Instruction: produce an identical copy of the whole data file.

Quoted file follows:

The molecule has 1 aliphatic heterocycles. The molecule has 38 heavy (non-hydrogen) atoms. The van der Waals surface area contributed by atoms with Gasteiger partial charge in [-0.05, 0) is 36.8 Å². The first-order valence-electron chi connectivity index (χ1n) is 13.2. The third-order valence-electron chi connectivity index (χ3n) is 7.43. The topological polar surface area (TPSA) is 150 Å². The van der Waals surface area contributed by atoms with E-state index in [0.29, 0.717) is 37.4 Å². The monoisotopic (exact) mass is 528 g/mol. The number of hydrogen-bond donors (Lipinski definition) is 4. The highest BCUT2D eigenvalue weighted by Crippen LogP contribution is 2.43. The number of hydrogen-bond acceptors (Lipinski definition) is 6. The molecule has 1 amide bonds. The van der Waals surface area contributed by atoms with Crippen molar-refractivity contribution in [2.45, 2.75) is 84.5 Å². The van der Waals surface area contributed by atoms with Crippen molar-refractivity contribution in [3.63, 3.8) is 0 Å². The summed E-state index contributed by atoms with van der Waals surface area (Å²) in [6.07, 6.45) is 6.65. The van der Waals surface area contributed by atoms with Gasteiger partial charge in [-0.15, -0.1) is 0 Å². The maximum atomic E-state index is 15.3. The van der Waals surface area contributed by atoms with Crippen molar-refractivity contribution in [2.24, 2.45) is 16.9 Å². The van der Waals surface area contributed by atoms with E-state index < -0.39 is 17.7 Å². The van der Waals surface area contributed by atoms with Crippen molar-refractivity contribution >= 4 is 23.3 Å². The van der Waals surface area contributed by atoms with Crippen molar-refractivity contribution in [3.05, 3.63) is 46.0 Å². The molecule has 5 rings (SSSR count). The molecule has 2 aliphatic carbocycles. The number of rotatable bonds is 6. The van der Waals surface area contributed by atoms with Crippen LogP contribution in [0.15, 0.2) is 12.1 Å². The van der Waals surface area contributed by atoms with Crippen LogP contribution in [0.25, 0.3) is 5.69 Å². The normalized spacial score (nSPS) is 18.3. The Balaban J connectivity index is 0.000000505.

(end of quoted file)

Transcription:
The molecule has 1 aliphatic heterocycles. The molecule has 38 heavy (non-hydrogen) atoms. The van der Waals surface area contributed by atoms with Gasteiger partial charge in [-0.05, 0) is 36.8 Å². The first-order valence-electron chi connectivity index (χ1n) is 13.2. The third-order valence-electron chi connectivity index (χ3n) is 7.43. The topological polar surface area (TPSA) is 150 Å². The van der Waals surface area contributed by atoms with E-state index in [0.29, 0.717) is 37.4 Å². The monoisotopic (exact) mass is 528 g/mol. The number of hydrogen-bond donors (Lipinski definition) is 4. The highest BCUT2D eigenvalue weighted by Crippen LogP contribution is 2.43. The number of hydrogen-bond acceptors (Lipinski definition) is 6. The molecule has 1 amide bonds. The van der Waals surface area contributed by atoms with Crippen molar-refractivity contribution in [2.45, 2.75) is 84.5 Å². The van der Waals surface area contributed by atoms with Crippen molar-refractivity contribution in [3.63, 3.8) is 0 Å². The summed E-state index contributed by atoms with van der Waals surface area (Å²) in [6.07, 6.45) is 6.65. The van der Waals surface area contributed by atoms with Gasteiger partial charge in [-0.15, -0.1) is 0 Å². The maximum atomic E-state index is 15.3. The van der Waals surface area contributed by atoms with Crippen molar-refractivity contribution in [2.24, 2.45) is 16.9 Å². The van der Waals surface area contributed by atoms with E-state index < -0.39 is 17.7 Å². The van der Waals surface area contributed by atoms with Crippen molar-refractivity contribution >= 4 is 23.3 Å². The van der Waals surface area contributed by atoms with Crippen molar-refractivity contribution in [3.05, 3.63) is 46.0 Å². The molecule has 5 rings (SSSR count). The molecule has 2 aliphatic carbocycles. The number of rotatable bonds is 6. The van der Waals surface area contributed by atoms with Crippen LogP contribution in [0.15, 0.2) is 12.1 Å². The van der Waals surface area contributed by atoms with Crippen LogP contribution in [0.25, 0.3) is 5.69 Å². The normalized spacial score (nSPS) is 18.3. The Balaban J connectivity index is 0.000000505.